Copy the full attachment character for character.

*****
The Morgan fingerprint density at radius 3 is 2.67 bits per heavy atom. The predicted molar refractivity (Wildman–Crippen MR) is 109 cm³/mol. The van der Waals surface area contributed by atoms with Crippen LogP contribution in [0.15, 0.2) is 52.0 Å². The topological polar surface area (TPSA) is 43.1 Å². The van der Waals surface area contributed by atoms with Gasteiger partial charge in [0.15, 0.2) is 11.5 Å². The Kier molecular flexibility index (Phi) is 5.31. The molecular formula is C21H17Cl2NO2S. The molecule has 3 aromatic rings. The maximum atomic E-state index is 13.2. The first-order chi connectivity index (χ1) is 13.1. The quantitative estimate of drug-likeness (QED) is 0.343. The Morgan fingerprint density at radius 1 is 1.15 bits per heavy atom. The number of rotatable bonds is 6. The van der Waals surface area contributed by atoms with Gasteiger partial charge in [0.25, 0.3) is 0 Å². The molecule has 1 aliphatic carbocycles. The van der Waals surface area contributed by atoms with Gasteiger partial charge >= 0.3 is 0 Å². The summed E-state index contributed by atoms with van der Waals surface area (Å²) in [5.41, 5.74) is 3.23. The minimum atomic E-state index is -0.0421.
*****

The Morgan fingerprint density at radius 3 is 2.67 bits per heavy atom. The predicted molar refractivity (Wildman–Crippen MR) is 109 cm³/mol. The van der Waals surface area contributed by atoms with Crippen LogP contribution in [0.15, 0.2) is 52.0 Å². The topological polar surface area (TPSA) is 43.1 Å². The van der Waals surface area contributed by atoms with Gasteiger partial charge in [0.15, 0.2) is 11.5 Å². The Kier molecular flexibility index (Phi) is 5.31. The molecular formula is C21H17Cl2NO2S. The molecule has 3 aromatic rings. The maximum atomic E-state index is 13.2. The first-order chi connectivity index (χ1) is 13.1. The quantitative estimate of drug-likeness (QED) is 0.343. The Morgan fingerprint density at radius 1 is 1.15 bits per heavy atom. The number of rotatable bonds is 6. The van der Waals surface area contributed by atoms with Gasteiger partial charge in [0.25, 0.3) is 0 Å². The molecule has 1 aliphatic carbocycles. The van der Waals surface area contributed by atoms with Gasteiger partial charge >= 0.3 is 0 Å². The summed E-state index contributed by atoms with van der Waals surface area (Å²) in [5.41, 5.74) is 3.23. The minimum atomic E-state index is -0.0421.